Martin B. Justesen has witnessed hundreds of startup internships as the founder of university incubators, such as SUND Hub. Photo: Mikal Schlosser

Why a young talent will join your startup

GUEST ENTRY: How do you find the right student to be your next intern? We asked an expert who has witnessed hundreds of startup internships.

Hi, my name is Martin B. Justesen. I’m the Manager and founder of SUND Hub.

During my time in the startup community, I’ve seen hundreds of students join startups for internship. I have seen a lot of hard work, damn good execution and solid learning going on. Also, I have seen a lot of people wasting each other’s time. When it comes to student internships in startups, some of them work, some of them don’t. Here are my insights.

Imagine this.

You’re about to campaign for young talents to join your startup. We all know the feel good arguments you can choose to use. We are looking for a new kickass ninja this-and-that. It will be fun and we want to make the world a better place. In other words the “come play tabletop football, drink beer and eat pizza with us”-thing. However, your next student intern might not be one of the usual suspects.

Universities in Denmark and Danish Foundation for Entrepreneurship recently launched StartUp in Practice. With this program we join forces, making startup internships an integrated part of university’s curricular learning programmes (providing ECTS-points for the student).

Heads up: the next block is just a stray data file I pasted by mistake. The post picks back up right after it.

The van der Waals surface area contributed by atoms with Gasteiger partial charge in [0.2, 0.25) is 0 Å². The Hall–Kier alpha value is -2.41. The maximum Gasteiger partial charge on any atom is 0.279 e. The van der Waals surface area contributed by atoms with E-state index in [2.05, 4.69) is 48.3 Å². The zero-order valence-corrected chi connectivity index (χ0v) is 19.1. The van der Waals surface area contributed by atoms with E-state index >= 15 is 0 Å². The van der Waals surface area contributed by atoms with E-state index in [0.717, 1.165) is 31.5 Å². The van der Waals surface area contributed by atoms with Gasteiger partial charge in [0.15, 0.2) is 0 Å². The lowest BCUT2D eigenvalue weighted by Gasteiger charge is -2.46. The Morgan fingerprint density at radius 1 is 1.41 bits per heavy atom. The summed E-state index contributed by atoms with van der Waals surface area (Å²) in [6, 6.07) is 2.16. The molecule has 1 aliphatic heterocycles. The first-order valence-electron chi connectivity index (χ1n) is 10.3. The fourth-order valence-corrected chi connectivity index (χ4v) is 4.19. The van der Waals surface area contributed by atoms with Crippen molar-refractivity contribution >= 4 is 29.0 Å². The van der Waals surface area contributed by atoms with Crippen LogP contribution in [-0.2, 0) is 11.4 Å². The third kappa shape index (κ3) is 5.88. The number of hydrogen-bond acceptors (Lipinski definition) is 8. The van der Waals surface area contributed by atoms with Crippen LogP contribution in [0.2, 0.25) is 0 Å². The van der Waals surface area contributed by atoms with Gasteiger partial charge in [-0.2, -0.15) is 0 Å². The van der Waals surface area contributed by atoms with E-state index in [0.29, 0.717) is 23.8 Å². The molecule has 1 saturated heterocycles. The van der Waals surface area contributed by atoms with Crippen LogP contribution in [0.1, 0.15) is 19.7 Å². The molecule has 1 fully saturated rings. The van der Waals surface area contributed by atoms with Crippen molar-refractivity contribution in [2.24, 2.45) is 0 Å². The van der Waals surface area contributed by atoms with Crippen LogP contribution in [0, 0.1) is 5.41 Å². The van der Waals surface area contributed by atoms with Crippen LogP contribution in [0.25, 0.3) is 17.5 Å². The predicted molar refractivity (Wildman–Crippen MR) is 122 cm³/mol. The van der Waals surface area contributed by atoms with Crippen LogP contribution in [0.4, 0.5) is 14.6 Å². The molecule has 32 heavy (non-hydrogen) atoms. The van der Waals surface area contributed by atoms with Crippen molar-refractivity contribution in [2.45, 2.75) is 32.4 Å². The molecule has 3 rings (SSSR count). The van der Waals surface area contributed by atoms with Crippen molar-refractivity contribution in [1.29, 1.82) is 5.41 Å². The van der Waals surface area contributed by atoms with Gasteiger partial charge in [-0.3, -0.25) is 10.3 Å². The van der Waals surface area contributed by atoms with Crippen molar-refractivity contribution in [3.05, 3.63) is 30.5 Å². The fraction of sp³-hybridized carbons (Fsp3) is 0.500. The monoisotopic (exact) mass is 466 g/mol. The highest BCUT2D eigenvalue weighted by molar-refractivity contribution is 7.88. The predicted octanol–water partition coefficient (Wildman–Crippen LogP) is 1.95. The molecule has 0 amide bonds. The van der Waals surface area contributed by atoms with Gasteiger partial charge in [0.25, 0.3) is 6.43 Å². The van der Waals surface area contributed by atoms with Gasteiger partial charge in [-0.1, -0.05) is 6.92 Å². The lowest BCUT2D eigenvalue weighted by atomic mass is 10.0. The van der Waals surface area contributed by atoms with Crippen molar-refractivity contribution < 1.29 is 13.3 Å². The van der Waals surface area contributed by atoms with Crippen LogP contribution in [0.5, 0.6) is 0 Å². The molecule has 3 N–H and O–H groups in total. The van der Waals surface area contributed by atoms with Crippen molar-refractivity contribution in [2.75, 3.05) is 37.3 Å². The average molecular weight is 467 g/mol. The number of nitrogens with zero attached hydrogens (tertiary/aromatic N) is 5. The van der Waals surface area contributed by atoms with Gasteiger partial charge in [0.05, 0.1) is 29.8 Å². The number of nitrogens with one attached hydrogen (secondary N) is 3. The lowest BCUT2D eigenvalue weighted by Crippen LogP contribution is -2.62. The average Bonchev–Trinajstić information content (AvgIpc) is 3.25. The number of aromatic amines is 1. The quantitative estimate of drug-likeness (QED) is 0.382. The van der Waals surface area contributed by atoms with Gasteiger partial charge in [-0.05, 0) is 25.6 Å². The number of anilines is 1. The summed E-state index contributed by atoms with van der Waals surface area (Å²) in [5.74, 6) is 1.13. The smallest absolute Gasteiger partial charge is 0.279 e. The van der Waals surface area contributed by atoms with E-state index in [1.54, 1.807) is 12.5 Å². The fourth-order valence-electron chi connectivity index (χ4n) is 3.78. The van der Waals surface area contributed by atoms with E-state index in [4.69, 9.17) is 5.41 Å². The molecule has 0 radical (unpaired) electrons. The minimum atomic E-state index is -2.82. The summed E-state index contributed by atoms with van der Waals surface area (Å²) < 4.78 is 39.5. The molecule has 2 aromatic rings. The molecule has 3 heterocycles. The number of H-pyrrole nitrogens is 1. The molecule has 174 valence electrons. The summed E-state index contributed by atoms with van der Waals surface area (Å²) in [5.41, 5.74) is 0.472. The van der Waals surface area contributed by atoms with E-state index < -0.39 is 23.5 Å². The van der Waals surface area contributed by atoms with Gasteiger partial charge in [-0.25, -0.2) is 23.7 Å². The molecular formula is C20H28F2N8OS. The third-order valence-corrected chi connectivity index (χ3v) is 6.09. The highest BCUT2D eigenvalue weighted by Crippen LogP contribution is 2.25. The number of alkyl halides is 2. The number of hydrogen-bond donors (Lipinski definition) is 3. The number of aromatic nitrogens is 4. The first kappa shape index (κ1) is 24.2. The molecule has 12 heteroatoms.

With this program I feel confident that universities in future will able to develop a lot of young talents for startups and corporate world as well. Young people who will be able to read your customer needs as they read the books about human behaviour. However we need to understand what motivates the next generation of young talents when they look for where to work with ideas.

SUND Hub is an Health incubator at University of Copenhagen. Here students work with own ideas on how to solve health related issues. Also, we matchmake students without ideas with health related startups. In this process we ask: “Why do you want to join a Health startup?”.

From the answers, we see that there is a lot of love for the 3-element-dream: Tabletop football, beer and pizza. And there is a good understanding of the startup as a nice workspace. A place with good energy, where you will feel good and make new friends.

However, what seems to be the essential motivation for the students is the opportunity to use academic training in a real life project in a smaller, more personal context.

Here’s what the students hope to do, interning in startups*):

  • “As my field of study I am interested in solving issues.”
  • “…to use my academic training in a real life project.”
  • “…to put into practice and bring on board what I have studied so far.”
  • “…to bring on board my professional skills.”
  • “…to put the skills I’ve learned studying to good use.”

(*anonymized quotes the from the survey)

My advice would be talking to some of the relevant students. Find out what they hope to learn from being a part of your startup. Combine the findings with all the things that you and team would have loved to know more about when you started. And you will have a good start finding your new student intern.

Happy recruiting!

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